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Glue Secretion in the Drosophila Salivary Gland: A Model for Steroid-Regulated Exocytosis
 

Summary: Glue Secretion in the Drosophila Salivary Gland:
A Model for Steroid-Regulated Exocytosis
Assel Biyasheva,1
Thuy-Vy Do,1
Yun Lu,
Martina Vaskova, and Andrew J. Andres2
Department of Molecular Pharmacology and Biological Chemistry, Robert H. Lurie
Comprehensive Cancer Center, Northwestern University, Chicago, Illinois 60611-3093
Small hydrophobic hormones like steroids control many tissue-specific physiological responses in higher organisms.
Hormone response is characterized by changes in gene expression, but the molecular details connecting target-gene
transcription to the physiology of responding cells remain elusive. The salivary glands of Drosophila provide an ideal model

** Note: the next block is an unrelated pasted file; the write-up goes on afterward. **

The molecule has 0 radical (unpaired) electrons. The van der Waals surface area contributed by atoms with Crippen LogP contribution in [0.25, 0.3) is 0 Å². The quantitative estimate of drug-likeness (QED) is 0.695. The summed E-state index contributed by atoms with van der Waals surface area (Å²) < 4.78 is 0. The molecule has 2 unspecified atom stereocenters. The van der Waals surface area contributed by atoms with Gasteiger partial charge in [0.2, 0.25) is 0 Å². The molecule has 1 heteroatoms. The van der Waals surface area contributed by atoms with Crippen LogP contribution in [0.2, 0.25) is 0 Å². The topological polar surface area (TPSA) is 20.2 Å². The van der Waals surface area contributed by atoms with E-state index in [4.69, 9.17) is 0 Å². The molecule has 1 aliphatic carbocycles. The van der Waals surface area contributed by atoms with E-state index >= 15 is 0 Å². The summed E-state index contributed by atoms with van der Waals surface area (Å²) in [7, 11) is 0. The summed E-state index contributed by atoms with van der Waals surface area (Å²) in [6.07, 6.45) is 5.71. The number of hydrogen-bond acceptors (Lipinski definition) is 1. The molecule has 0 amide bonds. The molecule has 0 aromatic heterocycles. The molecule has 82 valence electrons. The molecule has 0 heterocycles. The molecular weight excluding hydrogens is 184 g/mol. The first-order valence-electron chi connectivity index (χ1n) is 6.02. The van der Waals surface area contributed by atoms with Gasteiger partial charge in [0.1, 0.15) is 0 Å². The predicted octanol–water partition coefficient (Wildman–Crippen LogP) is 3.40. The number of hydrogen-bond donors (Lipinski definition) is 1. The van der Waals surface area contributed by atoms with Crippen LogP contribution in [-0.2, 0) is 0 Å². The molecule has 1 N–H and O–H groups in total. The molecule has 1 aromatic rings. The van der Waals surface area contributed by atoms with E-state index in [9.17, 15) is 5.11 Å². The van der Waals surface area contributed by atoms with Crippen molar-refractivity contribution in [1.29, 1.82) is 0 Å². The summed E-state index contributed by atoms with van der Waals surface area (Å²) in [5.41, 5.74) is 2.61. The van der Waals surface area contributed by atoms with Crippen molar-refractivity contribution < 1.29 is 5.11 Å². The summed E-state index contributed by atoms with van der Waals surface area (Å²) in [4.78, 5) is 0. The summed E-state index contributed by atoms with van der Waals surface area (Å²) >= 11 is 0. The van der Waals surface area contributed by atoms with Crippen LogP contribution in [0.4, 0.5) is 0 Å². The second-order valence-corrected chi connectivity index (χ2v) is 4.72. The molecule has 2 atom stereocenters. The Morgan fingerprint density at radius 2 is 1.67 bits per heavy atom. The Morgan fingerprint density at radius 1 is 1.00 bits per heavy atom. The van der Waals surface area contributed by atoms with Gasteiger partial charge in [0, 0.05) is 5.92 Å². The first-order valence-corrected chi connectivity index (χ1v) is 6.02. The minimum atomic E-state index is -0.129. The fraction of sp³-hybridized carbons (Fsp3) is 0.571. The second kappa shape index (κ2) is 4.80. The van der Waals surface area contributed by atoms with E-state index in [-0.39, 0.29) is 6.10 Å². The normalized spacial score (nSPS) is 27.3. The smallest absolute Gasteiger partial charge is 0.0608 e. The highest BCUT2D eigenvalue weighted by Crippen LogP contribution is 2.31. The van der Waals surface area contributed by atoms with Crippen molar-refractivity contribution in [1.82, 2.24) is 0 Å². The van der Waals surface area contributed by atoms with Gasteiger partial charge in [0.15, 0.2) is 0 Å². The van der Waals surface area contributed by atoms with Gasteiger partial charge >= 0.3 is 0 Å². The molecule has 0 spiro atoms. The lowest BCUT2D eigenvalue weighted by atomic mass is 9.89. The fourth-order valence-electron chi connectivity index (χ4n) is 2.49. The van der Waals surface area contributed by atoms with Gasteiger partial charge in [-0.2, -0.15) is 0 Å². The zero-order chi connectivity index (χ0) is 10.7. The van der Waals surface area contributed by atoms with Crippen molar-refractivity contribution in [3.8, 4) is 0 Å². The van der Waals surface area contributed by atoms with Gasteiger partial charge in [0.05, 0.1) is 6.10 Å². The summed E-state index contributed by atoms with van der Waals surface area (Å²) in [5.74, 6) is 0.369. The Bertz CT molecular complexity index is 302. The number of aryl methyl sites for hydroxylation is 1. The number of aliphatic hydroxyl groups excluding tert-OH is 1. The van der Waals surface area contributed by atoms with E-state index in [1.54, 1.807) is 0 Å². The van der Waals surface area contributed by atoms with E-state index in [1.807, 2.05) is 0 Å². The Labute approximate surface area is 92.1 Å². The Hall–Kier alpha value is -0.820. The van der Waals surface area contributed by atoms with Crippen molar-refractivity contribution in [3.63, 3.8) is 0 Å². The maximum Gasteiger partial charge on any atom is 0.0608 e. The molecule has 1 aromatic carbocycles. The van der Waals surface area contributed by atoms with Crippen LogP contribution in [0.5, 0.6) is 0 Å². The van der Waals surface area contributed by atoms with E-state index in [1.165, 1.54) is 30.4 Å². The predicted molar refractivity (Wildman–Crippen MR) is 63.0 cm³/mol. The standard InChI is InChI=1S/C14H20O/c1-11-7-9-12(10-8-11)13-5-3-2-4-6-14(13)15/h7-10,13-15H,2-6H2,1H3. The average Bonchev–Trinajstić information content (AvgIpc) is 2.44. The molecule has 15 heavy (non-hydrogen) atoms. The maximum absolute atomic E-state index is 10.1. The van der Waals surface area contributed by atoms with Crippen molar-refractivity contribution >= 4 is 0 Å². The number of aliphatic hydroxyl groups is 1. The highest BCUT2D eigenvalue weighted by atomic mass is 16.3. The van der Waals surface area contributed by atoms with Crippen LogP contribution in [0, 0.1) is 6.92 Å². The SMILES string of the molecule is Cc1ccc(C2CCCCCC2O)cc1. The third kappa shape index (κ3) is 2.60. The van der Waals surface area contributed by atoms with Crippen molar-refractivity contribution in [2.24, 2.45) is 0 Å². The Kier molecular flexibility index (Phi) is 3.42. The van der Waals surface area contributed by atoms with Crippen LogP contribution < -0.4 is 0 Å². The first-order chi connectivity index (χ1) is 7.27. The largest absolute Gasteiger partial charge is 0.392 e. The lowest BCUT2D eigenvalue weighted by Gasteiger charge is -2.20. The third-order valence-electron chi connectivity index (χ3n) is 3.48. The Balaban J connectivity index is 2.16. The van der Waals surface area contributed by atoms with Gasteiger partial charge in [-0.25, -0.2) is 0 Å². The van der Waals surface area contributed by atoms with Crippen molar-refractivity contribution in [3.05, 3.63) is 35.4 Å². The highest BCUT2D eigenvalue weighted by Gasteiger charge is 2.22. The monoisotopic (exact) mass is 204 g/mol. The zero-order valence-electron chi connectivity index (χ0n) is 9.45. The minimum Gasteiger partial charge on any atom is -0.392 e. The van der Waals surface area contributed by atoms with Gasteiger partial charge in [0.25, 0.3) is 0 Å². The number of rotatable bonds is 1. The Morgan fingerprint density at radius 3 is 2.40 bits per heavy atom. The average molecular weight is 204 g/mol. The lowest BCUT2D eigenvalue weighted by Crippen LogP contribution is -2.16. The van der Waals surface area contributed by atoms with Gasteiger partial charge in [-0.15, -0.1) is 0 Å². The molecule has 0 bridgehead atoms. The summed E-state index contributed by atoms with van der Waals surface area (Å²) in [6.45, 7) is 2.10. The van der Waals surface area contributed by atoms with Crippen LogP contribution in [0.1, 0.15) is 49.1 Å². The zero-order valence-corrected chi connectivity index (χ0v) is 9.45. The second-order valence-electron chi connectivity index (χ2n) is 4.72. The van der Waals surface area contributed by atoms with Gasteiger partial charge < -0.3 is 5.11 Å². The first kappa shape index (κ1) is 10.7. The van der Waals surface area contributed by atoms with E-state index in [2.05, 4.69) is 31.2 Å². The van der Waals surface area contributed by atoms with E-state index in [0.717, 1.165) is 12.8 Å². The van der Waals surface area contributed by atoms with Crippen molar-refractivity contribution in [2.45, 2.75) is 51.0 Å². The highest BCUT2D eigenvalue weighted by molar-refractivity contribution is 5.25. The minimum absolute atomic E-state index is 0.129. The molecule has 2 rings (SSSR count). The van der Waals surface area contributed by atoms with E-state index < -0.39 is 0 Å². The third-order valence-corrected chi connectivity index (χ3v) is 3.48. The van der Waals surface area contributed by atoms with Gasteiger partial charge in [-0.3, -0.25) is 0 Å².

system to investigate gaps in our knowledge, because exposure to the steroid 20-hydroxyecdysone (20E) leads to a robust
regulated secretion of glue granules after a stereotypical pattern of puffs (activated 20E-regulated genes) forms on the
polytene chromosomes. Here, we describe a convenient bioassay for glue secretion and use it to analyze mutants in
components of the puffing hierarchy. We show that 20E mediates secretion through the EcR/USP receptor, and two
early-gene products, the rbp function of BR-C and the Ca2
-binding protein E63-1, are involved. Furthermore, we
demonstrate that 20E treatment of salivary glands leads to Ca2
elevations by a genomic mechanism and that elevated Ca2
levels are required for ectopically produced E63-1 to drive secretion. The results presented establish a connection between

  

Source: Andres, Andrew - School of Life Sciences, University of Nevada at Las Vegas

 

Collections: Biology and Medicine